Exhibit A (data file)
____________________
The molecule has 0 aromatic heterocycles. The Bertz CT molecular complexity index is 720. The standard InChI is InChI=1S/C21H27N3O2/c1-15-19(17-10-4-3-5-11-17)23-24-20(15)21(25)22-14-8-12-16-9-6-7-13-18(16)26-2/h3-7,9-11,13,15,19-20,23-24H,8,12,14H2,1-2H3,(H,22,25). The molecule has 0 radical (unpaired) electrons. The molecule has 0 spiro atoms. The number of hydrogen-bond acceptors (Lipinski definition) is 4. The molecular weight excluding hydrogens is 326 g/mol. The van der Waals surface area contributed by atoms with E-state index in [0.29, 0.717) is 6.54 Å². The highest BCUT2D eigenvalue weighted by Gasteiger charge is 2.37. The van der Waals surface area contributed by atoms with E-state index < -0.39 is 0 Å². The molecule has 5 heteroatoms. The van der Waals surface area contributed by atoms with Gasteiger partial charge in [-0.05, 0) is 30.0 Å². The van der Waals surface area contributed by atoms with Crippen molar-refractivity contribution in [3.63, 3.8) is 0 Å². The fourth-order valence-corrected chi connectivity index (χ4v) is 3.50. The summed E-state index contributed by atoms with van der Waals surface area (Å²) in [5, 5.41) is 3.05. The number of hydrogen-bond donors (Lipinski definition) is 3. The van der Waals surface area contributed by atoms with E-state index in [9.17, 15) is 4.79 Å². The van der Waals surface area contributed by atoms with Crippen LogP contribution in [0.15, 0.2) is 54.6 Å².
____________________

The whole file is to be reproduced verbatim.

The molecule has 0 aromatic heterocycles. The Bertz CT molecular complexity index is 720. The standard InChI is InChI=1S/C21H27N3O2/c1-15-19(17-10-4-3-5-11-17)23-24-20(15)21(25)22-14-8-12-16-9-6-7-13-18(16)26-2/h3-7,9-11,13,15,19-20,23-24H,8,12,14H2,1-2H3,(H,22,25). The molecule has 0 radical (unpaired) electrons. The molecule has 0 spiro atoms. The number of hydrogen-bond acceptors (Lipinski definition) is 4. The molecular weight excluding hydrogens is 326 g/mol. The van der Waals surface area contributed by atoms with E-state index in [0.29, 0.717) is 6.54 Å². The highest BCUT2D eigenvalue weighted by Gasteiger charge is 2.37. The van der Waals surface area contributed by atoms with E-state index < -0.39 is 0 Å². The molecule has 5 heteroatoms. The van der Waals surface area contributed by atoms with Gasteiger partial charge in [-0.05, 0) is 30.0 Å². The van der Waals surface area contributed by atoms with Crippen molar-refractivity contribution in [3.63, 3.8) is 0 Å². The fourth-order valence-corrected chi connectivity index (χ4v) is 3.50. The summed E-state index contributed by atoms with van der Waals surface area (Å²) in [5, 5.41) is 3.05. The number of hydrogen-bond donors (Lipinski definition) is 3. The van der Waals surface area contributed by atoms with E-state index in [9.17, 15) is 4.79 Å². The van der Waals surface area contributed by atoms with Crippen LogP contribution in [0.15, 0.2) is 54.6 Å².